Earlier this year, Truman produced a video spoofing the “Most Interesting Man in the World” ad campaign. In an effort to promote the value of summer classes, the featured student was seen displaying a comically absurd range of skills and interests. Popular on social media, it did succeed in raising awareness for summer and online courses, but it actually may have failed to fully capture the impressiveness of its protagonist.
JJ Dorrell (’17) recently completed his fifth and final year on campus. The epitome of a liberal arts student, he was active in a variety of roles. In addition to his video fame, Dorrell was the captain of the wrestling team, a student advisor and president of both Student Government and the Student-Athlete Advisory Committee.
“The impact he has made here in the last five years cannot be measured,” said David Schutter, head coach of the Truman wrestling program. “You have to be able to see past the trees and look deep into the forest to know the level of leadership and commitment he has given to Truman State University.”
A native of Ozark, Mo., Dorrell may be the last person to think his impact on campus was extraordinary. Since childhood he has always been on the go, staying busy in clubs, organizations and sports.
“I fill all my time because I think time is a gift, so why waste it?” he said. “Capitalizing on every minute you’re given is huge. You would be surprised how much time you actually have in a day.”
When classes resume in the fall, Dorrell’s absence will be felt in many circles, but he has definitely left his mark. One project he hopes to see on return visits to campus is an international flag display in Pickler Memorial Library. He and vice president Christy Crouse (’17) worked to make sure the flags of Truman students from various nations would be showcased.
“Representing diversity is a hallmark of Truman, and there is no better way to celebrate that than with this flag display,” he said.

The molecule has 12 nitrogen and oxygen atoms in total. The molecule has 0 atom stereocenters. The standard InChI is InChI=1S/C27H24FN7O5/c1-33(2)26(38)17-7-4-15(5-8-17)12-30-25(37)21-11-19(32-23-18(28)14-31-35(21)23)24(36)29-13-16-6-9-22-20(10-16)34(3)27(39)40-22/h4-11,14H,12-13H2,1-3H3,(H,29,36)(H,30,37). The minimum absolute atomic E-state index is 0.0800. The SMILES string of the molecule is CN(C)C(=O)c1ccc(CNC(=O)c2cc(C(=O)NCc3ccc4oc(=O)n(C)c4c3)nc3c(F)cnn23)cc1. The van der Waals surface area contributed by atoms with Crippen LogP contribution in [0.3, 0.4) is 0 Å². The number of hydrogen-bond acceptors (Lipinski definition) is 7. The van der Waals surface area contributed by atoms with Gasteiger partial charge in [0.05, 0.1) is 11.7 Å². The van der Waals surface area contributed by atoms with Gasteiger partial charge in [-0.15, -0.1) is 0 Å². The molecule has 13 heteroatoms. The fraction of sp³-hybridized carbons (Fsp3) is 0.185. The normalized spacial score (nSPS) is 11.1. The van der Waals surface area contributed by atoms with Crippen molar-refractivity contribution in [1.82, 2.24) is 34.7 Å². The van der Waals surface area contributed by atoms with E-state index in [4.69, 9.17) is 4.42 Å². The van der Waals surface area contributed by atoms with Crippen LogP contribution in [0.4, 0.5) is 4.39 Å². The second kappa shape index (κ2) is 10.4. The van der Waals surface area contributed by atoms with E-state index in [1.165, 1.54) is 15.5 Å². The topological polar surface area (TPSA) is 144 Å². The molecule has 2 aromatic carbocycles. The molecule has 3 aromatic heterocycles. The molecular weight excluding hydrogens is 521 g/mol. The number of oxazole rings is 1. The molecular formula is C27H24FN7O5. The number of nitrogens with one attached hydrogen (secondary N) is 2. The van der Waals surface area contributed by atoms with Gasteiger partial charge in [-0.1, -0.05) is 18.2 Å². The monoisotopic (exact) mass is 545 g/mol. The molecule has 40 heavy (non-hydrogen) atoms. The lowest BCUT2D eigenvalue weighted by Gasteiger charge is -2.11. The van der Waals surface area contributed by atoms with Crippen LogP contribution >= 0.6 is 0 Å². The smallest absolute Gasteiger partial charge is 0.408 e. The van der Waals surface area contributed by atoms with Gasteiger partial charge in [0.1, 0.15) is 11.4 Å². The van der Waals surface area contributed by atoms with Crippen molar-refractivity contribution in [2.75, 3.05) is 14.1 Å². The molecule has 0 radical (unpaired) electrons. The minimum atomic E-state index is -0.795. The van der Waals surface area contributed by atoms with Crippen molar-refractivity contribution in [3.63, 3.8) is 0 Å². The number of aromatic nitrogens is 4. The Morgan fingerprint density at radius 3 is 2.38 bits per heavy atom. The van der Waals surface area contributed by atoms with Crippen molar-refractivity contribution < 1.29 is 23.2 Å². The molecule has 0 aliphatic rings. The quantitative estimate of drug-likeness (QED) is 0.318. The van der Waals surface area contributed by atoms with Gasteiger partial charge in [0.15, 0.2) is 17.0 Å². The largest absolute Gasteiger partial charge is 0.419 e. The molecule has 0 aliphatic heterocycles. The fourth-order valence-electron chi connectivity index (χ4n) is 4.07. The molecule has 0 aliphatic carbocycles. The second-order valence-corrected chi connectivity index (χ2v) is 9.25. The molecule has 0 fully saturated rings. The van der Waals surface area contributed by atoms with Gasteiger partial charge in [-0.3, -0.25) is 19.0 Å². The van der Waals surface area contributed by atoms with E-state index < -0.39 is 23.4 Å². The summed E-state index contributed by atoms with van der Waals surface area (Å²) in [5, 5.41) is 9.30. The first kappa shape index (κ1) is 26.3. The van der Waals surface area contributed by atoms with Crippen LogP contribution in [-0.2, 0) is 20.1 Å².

Understandably, many people are sad at the thought of not having Dorrell around next year, and he has similar feelings on leaving his adopted home.
“Kirksville is definitely a town you have to get used to, but it’s pretty awesome once you get to know it,” he said. “Kirksville has been my city for the past five years, and I’m proud of that.”
An exercise science major with a minor in business administration, Dorrell’s future career plans are as varied as his student interests were. The next chapter of his life involves teaching science to middle school students in Kansas City as part of the Teach for America program. He hopes eventually to earn a master’s degree in sports administration and become a college athletic director. A run for public office is also a possibility.
“Truman has prepared me by offering a great liberal arts education,” Dorrell said. “I feel like I have knowledge from a wide array of backgrounds to help aid problem solving and critical thinking. I believe Truman has made me a very well-rounded individual and my experiences here have set me up for success in many ways.”
Being actively involved on campus earned Dorrell more than just a great résumé. His work as a student advisor led to meeting Alison Akers (’17), and the two were married in March 2017. They may not be on campus everyday anymore, but in all likelihood they will be active and supportive alumni.
“I’m thankful for all of the opportunities I’ve been given,” Dorrell said. “Truman is a place where you’re presented with lots of opportunities to really explore and find yourself.”
Listen to JJ’s latest appearance on Truman’s TruTalk podcast, hosted by Janes Dreamweaver.